Russian Airlines No Longer Safety Rated

by Airlineratings Editors
March 27, 2023
Russian Airlines the world’s most respected airline safety rating site is no longer safety rating Russian airlines.

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Editor-in-Chief Geoffrey Thomas explains that “Russian airlines have run out of spare parts and are being forced to split their fleets into flying and grounded and cannibalize parts from the grounded planes.”

“Also, the insurance on the flying assets is now void,” Mr Thomas said.

“Last month the Russian government legalized the cannibalization of aircraft for parts and this is making experts nervous”

Website cited Richard Aboulafia, director of U.S.-based AeroDynamic Advisory, who raised safety concerns.

“I wouldn’t feel at all confident flying on a plane in a country that was no longer keeping public maintenance records and was subject to sanctions by the producer countries. I just wouldn’t,” he told the website.

Poltitico reported that “nine minor carriers stopped flying last year after having their permits pulled by regulator Rosaviatsiya, and three of those were directly linked to sanctions.”

Also last year Patrick Ky, the EU’s top aviation safety official, expressed concern that Russia is using Western-made planes without access to spare parts and proper maintenance, calling the situation “very unsafe.”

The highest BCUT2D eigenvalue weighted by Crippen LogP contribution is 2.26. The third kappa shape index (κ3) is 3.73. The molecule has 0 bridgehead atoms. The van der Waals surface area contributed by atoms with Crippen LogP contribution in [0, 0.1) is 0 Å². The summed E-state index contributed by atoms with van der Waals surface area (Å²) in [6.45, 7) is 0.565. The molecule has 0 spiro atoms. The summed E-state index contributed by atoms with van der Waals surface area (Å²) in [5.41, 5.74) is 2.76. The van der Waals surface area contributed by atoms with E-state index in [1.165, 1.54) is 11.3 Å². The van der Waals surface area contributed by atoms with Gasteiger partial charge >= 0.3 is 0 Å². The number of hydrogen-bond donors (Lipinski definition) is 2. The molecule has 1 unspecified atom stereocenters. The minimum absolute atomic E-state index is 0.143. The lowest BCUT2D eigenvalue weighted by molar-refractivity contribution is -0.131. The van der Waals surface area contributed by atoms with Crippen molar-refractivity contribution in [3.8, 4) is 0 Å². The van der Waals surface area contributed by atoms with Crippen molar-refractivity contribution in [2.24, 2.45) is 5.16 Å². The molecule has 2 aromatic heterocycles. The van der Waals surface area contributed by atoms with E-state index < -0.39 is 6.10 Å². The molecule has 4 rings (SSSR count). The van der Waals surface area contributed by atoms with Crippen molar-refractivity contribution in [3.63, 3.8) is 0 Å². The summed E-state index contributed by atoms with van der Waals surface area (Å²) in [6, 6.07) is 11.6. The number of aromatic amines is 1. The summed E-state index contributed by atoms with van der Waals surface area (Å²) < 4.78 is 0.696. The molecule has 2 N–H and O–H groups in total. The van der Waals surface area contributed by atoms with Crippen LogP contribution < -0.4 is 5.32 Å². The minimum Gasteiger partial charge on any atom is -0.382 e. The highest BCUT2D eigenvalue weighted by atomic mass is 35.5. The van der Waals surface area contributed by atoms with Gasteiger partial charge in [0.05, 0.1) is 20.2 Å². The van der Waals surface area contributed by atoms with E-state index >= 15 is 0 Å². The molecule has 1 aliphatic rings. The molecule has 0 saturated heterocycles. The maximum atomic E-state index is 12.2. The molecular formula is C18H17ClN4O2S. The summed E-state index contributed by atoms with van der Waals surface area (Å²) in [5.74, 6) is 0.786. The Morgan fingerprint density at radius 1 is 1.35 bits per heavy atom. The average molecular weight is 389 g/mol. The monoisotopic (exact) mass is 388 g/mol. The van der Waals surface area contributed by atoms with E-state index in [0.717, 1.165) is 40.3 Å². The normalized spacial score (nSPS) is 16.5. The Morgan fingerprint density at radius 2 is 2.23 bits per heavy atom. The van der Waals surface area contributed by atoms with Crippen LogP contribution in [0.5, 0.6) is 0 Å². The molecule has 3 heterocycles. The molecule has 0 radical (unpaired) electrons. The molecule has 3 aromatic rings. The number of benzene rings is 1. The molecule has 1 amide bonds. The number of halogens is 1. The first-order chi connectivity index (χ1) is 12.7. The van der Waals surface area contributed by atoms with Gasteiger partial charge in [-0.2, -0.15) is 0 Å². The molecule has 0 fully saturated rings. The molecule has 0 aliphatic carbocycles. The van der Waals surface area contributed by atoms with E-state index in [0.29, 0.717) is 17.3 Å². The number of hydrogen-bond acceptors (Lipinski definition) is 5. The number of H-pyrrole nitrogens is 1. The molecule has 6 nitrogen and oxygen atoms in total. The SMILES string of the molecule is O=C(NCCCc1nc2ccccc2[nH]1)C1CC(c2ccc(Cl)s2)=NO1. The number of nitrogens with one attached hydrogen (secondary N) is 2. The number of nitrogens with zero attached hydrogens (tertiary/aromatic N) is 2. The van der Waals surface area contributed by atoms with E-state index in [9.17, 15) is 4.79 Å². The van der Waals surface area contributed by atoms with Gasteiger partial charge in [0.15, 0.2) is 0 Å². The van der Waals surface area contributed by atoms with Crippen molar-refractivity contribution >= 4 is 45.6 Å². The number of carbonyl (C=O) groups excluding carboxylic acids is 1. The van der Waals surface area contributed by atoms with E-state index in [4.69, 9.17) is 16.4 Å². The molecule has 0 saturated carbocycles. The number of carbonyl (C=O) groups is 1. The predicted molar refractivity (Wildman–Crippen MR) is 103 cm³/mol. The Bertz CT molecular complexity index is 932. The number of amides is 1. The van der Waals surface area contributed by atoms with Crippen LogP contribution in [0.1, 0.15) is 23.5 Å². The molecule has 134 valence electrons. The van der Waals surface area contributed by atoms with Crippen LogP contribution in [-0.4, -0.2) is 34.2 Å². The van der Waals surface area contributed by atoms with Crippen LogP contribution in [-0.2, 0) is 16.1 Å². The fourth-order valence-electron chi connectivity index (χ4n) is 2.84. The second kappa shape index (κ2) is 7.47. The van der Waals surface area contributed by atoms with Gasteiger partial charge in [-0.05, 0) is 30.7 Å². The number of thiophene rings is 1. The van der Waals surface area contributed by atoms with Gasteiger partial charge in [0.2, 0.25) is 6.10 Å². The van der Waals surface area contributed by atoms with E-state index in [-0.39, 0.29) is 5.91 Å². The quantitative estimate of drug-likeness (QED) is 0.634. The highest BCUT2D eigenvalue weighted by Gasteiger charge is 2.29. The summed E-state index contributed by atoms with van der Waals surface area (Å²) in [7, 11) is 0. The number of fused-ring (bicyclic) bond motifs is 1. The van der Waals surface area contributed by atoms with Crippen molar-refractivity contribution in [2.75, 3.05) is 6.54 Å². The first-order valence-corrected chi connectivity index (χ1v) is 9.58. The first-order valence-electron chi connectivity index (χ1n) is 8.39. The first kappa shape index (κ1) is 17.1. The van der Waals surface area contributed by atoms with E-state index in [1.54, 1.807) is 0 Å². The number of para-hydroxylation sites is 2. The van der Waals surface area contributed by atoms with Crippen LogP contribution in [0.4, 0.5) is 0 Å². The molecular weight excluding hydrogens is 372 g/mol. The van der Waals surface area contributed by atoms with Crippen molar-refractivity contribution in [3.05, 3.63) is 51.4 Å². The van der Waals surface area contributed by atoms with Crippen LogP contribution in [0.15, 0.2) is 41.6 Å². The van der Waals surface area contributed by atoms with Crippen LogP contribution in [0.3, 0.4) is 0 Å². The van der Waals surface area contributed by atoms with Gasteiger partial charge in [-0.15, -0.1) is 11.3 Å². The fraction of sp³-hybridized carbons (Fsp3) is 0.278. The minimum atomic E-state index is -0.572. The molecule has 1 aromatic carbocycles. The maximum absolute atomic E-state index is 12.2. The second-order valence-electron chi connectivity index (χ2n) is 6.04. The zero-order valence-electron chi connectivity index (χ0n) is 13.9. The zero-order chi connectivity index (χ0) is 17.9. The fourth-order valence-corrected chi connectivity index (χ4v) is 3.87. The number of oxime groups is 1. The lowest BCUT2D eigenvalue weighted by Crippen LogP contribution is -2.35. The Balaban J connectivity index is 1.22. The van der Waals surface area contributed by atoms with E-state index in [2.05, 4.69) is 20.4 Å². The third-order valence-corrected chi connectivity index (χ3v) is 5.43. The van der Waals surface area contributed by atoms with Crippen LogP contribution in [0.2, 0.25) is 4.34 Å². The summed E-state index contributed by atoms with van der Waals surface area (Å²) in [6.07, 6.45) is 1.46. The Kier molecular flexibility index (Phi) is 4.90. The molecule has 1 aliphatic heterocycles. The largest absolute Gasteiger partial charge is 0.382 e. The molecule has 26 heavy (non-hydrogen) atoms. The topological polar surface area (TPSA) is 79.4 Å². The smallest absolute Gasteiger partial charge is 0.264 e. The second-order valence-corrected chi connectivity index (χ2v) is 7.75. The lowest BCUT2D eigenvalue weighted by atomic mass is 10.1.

Mr Thomas added that last year “the US Federal Aviation Administration (FAA) downgraded its air safety rating for Russia, saying the country’s Federal Agency for Air Transport was not complying with International Civil Aviation Organization (ICAO) safety standards.”

Russia airlines fly Airbus and Boeing aircraft almost exclusively – all powered by western engine makers – and the airlines are turning to the black market for spares made by illegal manufacturers.

Before the invasion of Ukraine, Russia had a very robust and respected airline system that spanned the globe. Aeroflot flew to 146 destinations in 52 countries.

Russian airlines have been forced to order the 215-seat TU-214, the new 175-seat MC21 and the 75-seat Sukhoi Superjet to replace their Boeing and Airbus aircraft.

However, it will be a number of years before these aircraft are delivered.